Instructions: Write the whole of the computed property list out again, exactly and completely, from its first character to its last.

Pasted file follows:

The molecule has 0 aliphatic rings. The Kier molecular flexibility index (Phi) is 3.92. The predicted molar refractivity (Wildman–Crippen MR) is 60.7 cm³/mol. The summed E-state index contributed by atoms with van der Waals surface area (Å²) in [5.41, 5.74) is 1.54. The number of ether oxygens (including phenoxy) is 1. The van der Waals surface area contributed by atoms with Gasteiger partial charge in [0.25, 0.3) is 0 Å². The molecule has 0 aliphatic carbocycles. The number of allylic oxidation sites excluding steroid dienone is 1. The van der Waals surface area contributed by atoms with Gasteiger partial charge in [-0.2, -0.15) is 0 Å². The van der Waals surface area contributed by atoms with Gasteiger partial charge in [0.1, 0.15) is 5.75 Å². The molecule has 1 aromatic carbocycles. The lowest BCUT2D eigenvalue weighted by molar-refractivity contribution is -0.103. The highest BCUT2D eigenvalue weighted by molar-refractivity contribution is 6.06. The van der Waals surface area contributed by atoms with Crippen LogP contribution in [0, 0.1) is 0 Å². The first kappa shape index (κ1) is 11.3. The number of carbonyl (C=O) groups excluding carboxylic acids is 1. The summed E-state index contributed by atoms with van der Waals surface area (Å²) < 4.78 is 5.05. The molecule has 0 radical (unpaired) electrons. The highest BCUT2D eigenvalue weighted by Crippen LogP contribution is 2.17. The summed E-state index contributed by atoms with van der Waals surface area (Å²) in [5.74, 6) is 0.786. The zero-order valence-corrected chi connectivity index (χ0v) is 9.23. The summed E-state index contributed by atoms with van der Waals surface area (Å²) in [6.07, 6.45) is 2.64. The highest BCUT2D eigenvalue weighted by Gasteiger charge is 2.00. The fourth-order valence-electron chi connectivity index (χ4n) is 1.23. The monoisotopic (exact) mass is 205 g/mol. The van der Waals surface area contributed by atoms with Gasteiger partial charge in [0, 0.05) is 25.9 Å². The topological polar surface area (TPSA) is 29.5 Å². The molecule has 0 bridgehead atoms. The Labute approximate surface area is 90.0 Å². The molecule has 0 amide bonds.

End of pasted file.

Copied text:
The molecule has 0 aliphatic rings. The Kier molecular flexibility index (Phi) is 3.92. The predicted molar refractivity (Wildman–Crippen MR) is 60.7 cm³/mol. The summed E-state index contributed by atoms with van der Waals surface area (Å²) in [5.41, 5.74) is 1.54. The number of ether oxygens (including phenoxy) is 1. The van der Waals surface area contributed by atoms with Gasteiger partial charge in [0.25, 0.3) is 0 Å². The molecule has 0 aliphatic carbocycles. The number of allylic oxidation sites excluding steroid dienone is 1. The van der Waals surface area contributed by atoms with Gasteiger partial charge in [-0.2, -0.15) is 0 Å². The van der Waals surface area contributed by atoms with Gasteiger partial charge in [0.1, 0.15) is 5.75 Å². The molecule has 1 aromatic carbocycles. The lowest BCUT2D eigenvalue weighted by molar-refractivity contribution is -0.103. The highest BCUT2D eigenvalue weighted by molar-refractivity contribution is 6.06. The van der Waals surface area contributed by atoms with Crippen LogP contribution in [0, 0.1) is 0 Å². The first kappa shape index (κ1) is 11.3. The number of carbonyl (C=O) groups excluding carboxylic acids is 1. The summed E-state index contributed by atoms with van der Waals surface area (Å²) < 4.78 is 5.05. The molecule has 0 radical (unpaired) electrons. The highest BCUT2D eigenvalue weighted by Crippen LogP contribution is 2.17. The summed E-state index contributed by atoms with van der Waals surface area (Å²) in [5.74, 6) is 0.786. The zero-order valence-corrected chi connectivity index (χ0v) is 9.23. The summed E-state index contributed by atoms with van der Waals surface area (Å²) in [6.07, 6.45) is 2.64. The highest BCUT2D eigenvalue weighted by Gasteiger charge is 2.00. The fourth-order valence-electron chi connectivity index (χ4n) is 1.23. The monoisotopic (exact) mass is 205 g/mol. The van der Waals surface area contributed by atoms with Gasteiger partial charge in [0, 0.05) is 25.9 Å². The topological polar surface area (TPSA) is 29.5 Å². The molecule has 0 bridgehead atoms. The Labute approximate surface area is 90.0 Å². The molecule has 0 amide bonds.